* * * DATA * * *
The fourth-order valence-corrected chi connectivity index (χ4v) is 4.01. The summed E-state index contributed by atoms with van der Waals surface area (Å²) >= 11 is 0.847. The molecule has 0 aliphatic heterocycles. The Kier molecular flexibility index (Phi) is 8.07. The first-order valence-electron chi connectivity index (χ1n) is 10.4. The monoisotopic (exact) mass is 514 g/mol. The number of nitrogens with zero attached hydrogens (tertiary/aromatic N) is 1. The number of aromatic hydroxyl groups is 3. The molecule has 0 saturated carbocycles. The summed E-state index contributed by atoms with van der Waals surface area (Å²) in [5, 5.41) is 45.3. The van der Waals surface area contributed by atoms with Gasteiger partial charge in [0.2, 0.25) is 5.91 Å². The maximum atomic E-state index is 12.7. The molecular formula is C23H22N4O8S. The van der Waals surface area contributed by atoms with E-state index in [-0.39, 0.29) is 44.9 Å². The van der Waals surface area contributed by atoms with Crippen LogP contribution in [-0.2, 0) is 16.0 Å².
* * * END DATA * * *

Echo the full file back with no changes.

The fourth-order valence-corrected chi connectivity index (χ4v) is 4.01. The summed E-state index contributed by atoms with van der Waals surface area (Å²) >= 11 is 0.847. The molecule has 0 aliphatic heterocycles. The Kier molecular flexibility index (Phi) is 8.07. The first-order valence-electron chi connectivity index (χ1n) is 10.4. The monoisotopic (exact) mass is 514 g/mol. The number of nitrogens with zero attached hydrogens (tertiary/aromatic N) is 1. The number of aromatic hydroxyl groups is 3. The molecule has 0 saturated carbocycles. The summed E-state index contributed by atoms with van der Waals surface area (Å²) in [5, 5.41) is 45.3. The van der Waals surface area contributed by atoms with Gasteiger partial charge in [0.2, 0.25) is 5.91 Å². The maximum atomic E-state index is 12.7. The molecular formula is C23H22N4O8S. The van der Waals surface area contributed by atoms with E-state index in [-0.39, 0.29) is 44.9 Å². The van der Waals surface area contributed by atoms with Crippen LogP contribution in [-0.2, 0) is 16.0 Å².